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Home > CME > Courses


Depression in the Elderly

Certified for 1 AMA PRA Category 1 Credit

Co-Sponsored by the University of Alabama School of Medicine
Division of Continuing Medical Education,
Division of Gerontology, Geriatrics, and Palliative Care, and
The Center for Aging

Release Date: October 22, 2007
Expiration Date: October 22, 2010
Primary care physicians

Upon completion of this CME activity, physicians and other healthcare professionals should be able to:
  • Recognize depression in the elderly, its clinical manifestations, risk factors and prevalence.
  • Understand the importance of developing systematic approaches to monitor patient responses, side effects and progress.
  • Discuss the latest research on treatment-resistant depression.
  • Summarize recent findings on non-pharmacologic therapies for treatment-resistant depression.
  • Recognize electrolyte imbalances due to antidepressants.
  • Recognize the signs and symptoms of withdrawal.
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Angela R. Curtis, PhD
Managing Editor
Assistant Professor, Geriatric Education Manager

Richard V. Sims, MD
Associate Professor of Medicine

Samina Uddin , MD
Geriatric Medicine Fellow

Division of Gerontology, Geriatrics and Palliative Care
University of Alabama at Birmingham
Birmingham, Alabama

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The faculty has no commercial affiliations to disclose.

Because of the nature of preliminary studies, some products mentioned are unlabeled and investigational. Dosages, indications, and methods of use of drugs mentioned in this publication may reflect the experience of the authors, clinical literature, or other resources. Therefore, please see the full prescribing information before using any licensed product mentioned.

To participate in this online course for CME credit, please review the objectives before beginning the program. Complete the course and the self-assessment test before October 22, 2010 to receive CME credit. Your certificate will then be available online. This process should take approximately 1 hour.


The University of Alabama School of Medicine is accredited by the Accreditation Council for Continuing Medical Education to provide continuing medical education for physicians.

The University of Alabama School of Medicine designates this educational activity for a maximum of 1 AMA PRA Category 1 Credit™. Physicians should only claim credit commensurate with the extent of their participation in the activity.

The boards of nursing in many states, including Alabama, recognize Category 1 continuing medical education courses as acceptable activities for the renewal of license to practice nursing.

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Dosages, indications, and methods of use of any drug referred to in this publication may reflect the clinical experience of the authors, clinical literature, or other clinical resources. Therefore, please see the full prescribing information before using any product mentioned. UAB is an equal opportunity/affirmative action institution.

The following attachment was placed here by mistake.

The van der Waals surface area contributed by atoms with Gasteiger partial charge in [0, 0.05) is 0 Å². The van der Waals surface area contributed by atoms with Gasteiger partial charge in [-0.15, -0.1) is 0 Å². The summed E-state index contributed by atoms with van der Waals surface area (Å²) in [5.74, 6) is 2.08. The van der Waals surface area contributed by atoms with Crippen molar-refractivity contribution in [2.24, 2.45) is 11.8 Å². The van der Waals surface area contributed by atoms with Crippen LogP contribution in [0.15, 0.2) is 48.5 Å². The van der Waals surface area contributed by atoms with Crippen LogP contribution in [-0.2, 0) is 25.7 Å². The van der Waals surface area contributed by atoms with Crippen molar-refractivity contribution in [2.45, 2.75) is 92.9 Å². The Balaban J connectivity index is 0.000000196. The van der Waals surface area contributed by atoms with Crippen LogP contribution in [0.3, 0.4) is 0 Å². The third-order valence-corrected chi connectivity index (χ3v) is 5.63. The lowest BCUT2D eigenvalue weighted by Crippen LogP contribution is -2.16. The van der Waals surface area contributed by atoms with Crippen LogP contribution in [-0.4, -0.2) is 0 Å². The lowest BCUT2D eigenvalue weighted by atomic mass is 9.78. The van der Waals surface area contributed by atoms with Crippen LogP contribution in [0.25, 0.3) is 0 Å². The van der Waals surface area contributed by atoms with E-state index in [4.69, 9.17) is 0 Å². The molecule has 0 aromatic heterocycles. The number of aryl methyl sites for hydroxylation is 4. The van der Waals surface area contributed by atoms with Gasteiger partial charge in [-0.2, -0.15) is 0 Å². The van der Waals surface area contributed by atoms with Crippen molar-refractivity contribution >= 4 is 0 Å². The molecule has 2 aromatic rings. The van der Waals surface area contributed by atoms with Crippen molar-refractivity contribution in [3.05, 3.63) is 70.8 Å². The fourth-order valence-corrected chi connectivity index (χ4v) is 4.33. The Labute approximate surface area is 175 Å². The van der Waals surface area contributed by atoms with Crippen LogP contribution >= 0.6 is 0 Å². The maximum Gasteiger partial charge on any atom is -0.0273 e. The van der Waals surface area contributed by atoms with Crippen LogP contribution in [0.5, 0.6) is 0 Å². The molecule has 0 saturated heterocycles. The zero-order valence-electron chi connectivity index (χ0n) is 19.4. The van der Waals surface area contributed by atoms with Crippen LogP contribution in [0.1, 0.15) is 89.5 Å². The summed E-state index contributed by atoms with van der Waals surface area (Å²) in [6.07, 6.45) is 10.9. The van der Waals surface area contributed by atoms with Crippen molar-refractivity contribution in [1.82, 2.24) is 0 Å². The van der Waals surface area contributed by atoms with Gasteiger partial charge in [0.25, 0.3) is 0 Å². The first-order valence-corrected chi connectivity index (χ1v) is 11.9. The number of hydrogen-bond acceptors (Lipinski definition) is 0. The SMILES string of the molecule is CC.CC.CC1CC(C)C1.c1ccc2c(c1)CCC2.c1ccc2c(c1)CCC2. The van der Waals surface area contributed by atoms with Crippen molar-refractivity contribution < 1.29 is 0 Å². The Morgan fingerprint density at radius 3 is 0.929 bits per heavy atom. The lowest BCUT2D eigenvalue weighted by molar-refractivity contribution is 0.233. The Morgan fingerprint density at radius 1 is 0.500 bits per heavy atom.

Depression currently ranks as the fourth leading global disease burden. It is projected to rise to number two by the year 2020, second only to ischemic heart disease.[1] Community studies have shown that 25% of elderly persons report depressive symptoms, but only 1% to 9% meet the criteria for major depression. However, prevalence varies according to the population being sampled. For example, higher prevalence rates are reported in the hospitalized elderly (36-46%) and those in long-term care facilities (10-22%)[2]

Often depressed patients report unexplained physical symptoms as their chief complaints. Symptoms are more somatic than typical. For example, frequent office visits or use of medical services and persistent reports of pain, fatigue, insomnia, changes in appetite and unexplained gastrointestinal symptoms are characteristic of depression in older adults.[3] Signs of social isolation and increased dependency are also common. Suicide rates are nearly twice as high in this group compared to younger patients. Sixty three percent of persons who commit suicide are white, elderly men, and eighty-five percent of them have an associated psychiatric or physical illness.[3]

Diagnostic criteria for depression in the Diagnostic and Statistical Manual of Mental Disorders, fourth edition revised, (DSM-IV) should be able to identify most cases of depression. When a medical disorder or event is identified as causative, a diagnosis of mood disorder due to medical condition or event is made.[2]

SIGECAPS': A Mmemonic for Symptoms of Major Depression and Systhymia [4]

SIGECAPS=SIG + Energy + CAPSules
Sleep disorder (either increased or decreased sleep)
Interest deficit (anhedonia)
Guilt (worthlessness, hopelessness, regret)
Energy deficit
Concentration deficit
Appetite disorder (either decreased or increased)